(ORDO NEWS) — He was named Kongo Naphon kelly, which means “killer of tiny insects,” a creature the size of a coffee cup.
A tiny insect killer, lived in Madagascar about 237 million years ago during the Triassic period, reaching only 10 centimeters in height. However, scientists claim that K. kely belonged to the ancient Ornithodira group: the last common ancestor of all dinosaurs and pterosaurs that will rule on Earth.
“There is a general perception of dinosaurs as giants,” says paleontologist Christian Kammerer of the North Carolina Museum of Natural Sciences.
“But this new animal is very close to dinosaurs and pterosaurs, and it is amazingly small.”
How did such colossal creatures evolve from such a small ancestor? There is no answer yet, since relatively few samples from the root origin of Ornithodira have been discovered and studied.
That’s why old insect killer bones are so important. They were first discovered during field work in 1998 on a fossilized site in the southwest of Madagascar, along with the remains of hundreds of other ancient specimens.
“It took some time before we could focus on these bones, but as soon as we did, it became clear that we had something unique and worth a closer look,” says paleontologist John Flynn of the American Museum of Natural History.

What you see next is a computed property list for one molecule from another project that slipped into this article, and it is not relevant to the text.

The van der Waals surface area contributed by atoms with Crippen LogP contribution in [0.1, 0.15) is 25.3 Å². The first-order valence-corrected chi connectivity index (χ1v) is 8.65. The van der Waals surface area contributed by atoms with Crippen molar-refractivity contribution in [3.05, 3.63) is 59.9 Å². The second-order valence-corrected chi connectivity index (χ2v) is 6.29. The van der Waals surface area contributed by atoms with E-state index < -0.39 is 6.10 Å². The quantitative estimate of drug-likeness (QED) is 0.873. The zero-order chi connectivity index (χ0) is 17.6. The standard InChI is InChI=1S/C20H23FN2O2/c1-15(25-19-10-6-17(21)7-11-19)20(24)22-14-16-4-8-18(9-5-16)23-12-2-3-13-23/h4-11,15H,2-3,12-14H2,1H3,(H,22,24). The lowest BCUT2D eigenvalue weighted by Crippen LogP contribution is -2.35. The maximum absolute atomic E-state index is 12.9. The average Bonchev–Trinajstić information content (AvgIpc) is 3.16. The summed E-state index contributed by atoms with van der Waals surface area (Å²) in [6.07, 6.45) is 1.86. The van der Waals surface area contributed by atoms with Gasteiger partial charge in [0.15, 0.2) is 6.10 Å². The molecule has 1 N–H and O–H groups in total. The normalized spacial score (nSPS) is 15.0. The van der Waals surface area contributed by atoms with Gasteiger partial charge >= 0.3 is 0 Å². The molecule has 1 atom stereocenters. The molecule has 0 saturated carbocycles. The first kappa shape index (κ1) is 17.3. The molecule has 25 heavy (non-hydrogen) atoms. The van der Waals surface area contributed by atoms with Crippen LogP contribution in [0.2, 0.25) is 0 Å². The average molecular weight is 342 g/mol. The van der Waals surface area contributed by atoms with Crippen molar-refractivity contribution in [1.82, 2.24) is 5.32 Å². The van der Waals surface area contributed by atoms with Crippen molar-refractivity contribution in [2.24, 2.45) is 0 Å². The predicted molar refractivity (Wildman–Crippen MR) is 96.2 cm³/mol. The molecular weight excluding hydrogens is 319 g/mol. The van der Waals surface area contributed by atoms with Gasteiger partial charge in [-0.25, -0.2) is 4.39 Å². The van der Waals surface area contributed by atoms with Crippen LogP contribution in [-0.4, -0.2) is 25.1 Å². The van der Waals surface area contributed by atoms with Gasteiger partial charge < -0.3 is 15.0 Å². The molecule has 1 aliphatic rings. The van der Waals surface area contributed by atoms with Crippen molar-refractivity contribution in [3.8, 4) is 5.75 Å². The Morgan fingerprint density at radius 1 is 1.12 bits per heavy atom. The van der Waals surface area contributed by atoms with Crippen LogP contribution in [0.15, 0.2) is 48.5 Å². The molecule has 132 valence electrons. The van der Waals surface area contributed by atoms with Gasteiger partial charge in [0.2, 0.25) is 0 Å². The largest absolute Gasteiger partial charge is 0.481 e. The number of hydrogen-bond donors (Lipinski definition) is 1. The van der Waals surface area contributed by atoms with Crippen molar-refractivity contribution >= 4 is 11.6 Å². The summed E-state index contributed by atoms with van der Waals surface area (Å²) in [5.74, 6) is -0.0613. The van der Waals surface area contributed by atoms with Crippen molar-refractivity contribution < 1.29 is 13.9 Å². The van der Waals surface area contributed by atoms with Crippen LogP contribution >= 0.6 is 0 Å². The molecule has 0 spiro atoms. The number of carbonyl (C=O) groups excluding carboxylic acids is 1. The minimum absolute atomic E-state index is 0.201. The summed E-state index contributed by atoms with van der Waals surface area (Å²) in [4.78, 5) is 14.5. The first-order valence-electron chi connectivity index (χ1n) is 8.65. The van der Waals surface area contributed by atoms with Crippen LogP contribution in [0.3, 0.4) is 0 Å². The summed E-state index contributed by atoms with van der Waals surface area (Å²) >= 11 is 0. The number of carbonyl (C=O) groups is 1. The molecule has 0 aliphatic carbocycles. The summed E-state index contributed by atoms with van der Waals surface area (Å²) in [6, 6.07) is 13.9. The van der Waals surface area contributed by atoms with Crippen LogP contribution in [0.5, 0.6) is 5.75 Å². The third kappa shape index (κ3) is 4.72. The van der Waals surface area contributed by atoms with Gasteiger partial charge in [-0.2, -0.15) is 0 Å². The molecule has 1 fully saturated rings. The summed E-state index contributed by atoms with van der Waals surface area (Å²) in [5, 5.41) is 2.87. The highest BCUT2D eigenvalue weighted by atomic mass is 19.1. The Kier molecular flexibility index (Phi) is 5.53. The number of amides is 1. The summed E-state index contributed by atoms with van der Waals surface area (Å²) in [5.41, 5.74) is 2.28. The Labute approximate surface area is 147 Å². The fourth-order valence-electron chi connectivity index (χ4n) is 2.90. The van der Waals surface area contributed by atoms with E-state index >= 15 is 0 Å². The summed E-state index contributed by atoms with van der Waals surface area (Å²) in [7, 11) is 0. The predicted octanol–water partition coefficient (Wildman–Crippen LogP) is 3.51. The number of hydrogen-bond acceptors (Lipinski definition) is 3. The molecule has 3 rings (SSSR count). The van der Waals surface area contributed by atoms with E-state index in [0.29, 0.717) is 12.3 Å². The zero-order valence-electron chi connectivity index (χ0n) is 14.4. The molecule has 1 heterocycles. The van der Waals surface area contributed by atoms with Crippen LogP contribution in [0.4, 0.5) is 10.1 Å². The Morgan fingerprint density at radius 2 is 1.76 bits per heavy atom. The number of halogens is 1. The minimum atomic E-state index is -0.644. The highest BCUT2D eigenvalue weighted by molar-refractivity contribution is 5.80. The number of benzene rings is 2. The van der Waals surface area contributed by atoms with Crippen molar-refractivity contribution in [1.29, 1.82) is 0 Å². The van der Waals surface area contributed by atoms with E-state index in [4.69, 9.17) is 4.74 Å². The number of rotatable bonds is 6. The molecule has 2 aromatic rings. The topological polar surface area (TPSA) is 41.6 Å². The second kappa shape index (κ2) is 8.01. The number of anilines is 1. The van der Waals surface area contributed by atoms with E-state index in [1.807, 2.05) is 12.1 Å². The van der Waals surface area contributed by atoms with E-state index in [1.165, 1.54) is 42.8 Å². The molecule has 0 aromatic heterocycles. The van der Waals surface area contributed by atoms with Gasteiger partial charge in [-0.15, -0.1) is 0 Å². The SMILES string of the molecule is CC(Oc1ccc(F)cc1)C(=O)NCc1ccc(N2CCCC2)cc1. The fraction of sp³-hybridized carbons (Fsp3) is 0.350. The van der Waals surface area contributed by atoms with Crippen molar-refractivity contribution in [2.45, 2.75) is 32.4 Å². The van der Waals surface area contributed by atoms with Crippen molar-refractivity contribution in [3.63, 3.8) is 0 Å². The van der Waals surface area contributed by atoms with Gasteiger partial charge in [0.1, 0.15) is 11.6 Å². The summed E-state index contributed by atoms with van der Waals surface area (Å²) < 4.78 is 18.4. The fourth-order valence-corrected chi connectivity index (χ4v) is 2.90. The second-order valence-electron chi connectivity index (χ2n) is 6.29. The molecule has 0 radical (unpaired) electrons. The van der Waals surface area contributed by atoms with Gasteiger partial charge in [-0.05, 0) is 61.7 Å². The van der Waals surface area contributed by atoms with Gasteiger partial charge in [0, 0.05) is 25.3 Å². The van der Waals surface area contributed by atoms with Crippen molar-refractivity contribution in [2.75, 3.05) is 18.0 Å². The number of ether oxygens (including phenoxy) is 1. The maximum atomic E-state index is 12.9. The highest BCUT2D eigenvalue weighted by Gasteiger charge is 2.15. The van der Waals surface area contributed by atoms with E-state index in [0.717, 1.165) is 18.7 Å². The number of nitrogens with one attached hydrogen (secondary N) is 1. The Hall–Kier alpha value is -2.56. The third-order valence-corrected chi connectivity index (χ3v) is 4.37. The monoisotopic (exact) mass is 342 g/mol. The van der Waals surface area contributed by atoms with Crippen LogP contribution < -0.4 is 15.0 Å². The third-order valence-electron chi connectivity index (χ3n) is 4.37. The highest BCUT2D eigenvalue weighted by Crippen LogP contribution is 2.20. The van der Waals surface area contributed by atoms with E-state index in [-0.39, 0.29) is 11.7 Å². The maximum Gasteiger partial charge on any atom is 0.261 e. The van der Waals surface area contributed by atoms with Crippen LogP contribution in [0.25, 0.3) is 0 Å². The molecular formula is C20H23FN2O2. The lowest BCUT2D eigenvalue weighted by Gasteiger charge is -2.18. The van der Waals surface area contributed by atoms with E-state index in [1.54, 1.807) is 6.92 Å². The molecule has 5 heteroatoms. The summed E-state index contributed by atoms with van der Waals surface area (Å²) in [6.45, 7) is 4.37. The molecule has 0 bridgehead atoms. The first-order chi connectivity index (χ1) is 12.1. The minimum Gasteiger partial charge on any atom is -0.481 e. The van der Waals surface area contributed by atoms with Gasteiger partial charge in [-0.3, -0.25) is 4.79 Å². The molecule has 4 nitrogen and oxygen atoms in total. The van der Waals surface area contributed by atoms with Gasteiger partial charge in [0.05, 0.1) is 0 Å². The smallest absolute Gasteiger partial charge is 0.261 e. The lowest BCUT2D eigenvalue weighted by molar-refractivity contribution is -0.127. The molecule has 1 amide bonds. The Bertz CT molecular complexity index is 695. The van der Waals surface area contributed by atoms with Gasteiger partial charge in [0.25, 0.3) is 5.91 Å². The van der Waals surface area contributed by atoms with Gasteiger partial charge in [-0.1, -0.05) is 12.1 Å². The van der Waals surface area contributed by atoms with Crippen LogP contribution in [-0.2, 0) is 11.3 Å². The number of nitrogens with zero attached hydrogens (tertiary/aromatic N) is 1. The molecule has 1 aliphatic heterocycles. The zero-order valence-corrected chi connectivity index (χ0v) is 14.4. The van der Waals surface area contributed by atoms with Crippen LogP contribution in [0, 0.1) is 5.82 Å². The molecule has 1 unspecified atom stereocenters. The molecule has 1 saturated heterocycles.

“Although dinosaurs and gigantism are practically synonyms, analysis of the evolution of body sizes in dinosaurs and other archosaurs in the context of this find and related forms shows that the earliest diverging members of the group could be smaller than previously thought, and that miniaturization occurred at the base of the line birds,” the team writes in the article.
Evidence of this is presented in the form of teeth of a killer of tiny insects and abrasions on them, which corresponds to a diet consisting of insects with a hard shell, scientists say. If they are right, it is possible that these ancestors of dinosaurs and pterosaurs have adapted their sizes to “invade zones of resources that were not previously occupied by archosaurs,” as an evolutionary advantage.
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